Corinne Carter and Melissa Kroonenberg are clinical relationship therapists and owners of Whitby, Ontario’s New Roots Therapy, and they echo similar sentiments. “Sometimes couples tell us that it’s not romantic if they have to schedule time to be together – they’re under the impression that romance only happens out of spontaneity, which is just not true! Remember when you first started dating? You were probably planning everything – when to see each other, what to wear, what to talk about — and it was romantic, wasn’t it? Spontaneity is great when it happens…but when you’re busy running a business and possibly attending to other responsibilities, such as parenting, spontaneous moments can be few and far between.”
Learn to swiftly handle disagreements
Have you ever butt heads with someone at work, and promptly vented to your partner upon arriving home? If you answered yes, you can see why that becomes a bit more complicated when your romantic partner is also your business partner.
“You have to talk about (disagreements) — debrief, debrief, debrief,” says Gloria. The couple also reiterates that when there’s so much “at stake”, in both business and relationship, it makes them fight harder for their work and for each other. Likewise, this mindset informs the way they manage conflict.
“We put a time limit on our fights — and you have to know how to fight. We take no longer than 30 minutes to deal with any arguments. We deal with it, then we move on and get back to work,” says Ricardo.
Trust is also a major component when it comes to decision-making. Gloria and Ricardo trust each other to make the best decisions — if they fall through, it’s used as a teachable moment, not as an “I told you so” moment. “We’re in this together,” they reiterate.
Corinne and Melissa remind couples that conflict is not inherently bad, and should not necessarily be avoided: “Conflict is most constructive when the focus is on learning and growing from the experience so that the same issues/concerns don’t continue to repeat themselves. Constructive or productive conflict is not about placing blame, attacking someone’s character/personality, or ‘winning’ the argument.”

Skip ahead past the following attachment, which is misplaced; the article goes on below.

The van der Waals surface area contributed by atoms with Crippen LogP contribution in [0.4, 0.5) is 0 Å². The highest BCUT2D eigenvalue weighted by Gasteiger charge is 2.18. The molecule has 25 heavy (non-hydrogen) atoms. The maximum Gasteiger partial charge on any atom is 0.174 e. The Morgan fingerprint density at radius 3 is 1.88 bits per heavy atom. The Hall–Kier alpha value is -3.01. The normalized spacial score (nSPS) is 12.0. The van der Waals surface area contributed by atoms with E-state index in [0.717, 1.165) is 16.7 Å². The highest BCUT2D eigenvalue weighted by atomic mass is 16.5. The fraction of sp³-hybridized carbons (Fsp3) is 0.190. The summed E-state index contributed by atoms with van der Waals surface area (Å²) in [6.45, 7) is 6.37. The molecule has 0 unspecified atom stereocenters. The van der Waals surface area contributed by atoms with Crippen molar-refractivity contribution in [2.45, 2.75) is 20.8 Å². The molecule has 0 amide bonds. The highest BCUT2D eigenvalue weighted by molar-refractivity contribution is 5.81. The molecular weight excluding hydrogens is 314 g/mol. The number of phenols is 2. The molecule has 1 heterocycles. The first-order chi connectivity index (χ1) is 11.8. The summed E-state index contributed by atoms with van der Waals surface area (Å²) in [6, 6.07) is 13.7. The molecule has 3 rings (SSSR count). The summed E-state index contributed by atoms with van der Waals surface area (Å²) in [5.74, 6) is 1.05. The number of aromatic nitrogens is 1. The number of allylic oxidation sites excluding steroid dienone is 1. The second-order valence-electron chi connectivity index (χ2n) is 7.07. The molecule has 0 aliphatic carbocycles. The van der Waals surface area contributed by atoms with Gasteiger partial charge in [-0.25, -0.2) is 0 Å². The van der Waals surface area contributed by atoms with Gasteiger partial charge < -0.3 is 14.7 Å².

Here are their top three tips for mixing business with pleasure:
1. Create a shared-vision for your business and your relationship.
Discuss your hopes and fears and come up with a plan, together, of how you want to make your vision a reality. By creating a shared-vision, couples can be more confident that they’re moving forward in a mutually-agreed upon direction, thus minimizing conflicts/issues and enhancing a sense of togetherness.
2. Make time to be a couple outside of the business relationship.
Have fun together! Try new things! Commit to having quality couple time in the same way you would commit to other appointments. In addition to this, it’s also very important to nurture your sense of individuality and make time for activities away from your partner doing things that you enjoy and that fulfill you.
3. Come up with a plan for handling conflict in advance of a disagreement.
For example, decide to address work-related issues during work hours and personal issues when you’re “off the clock”. Come up with a plan for returning to issues at a later time if it’s not appropriate to discuss them immediately (if a personal issue arises while at work, for example). Develop strategies for transitioning from work life to home life, such as rituals for reconnecting as a couple at the end of the work day, to help mediate conflict/tensions and more clearly define your different roles.
Are you considering starting a business with your romantic partner?
Let us know your thoughts in the comments section!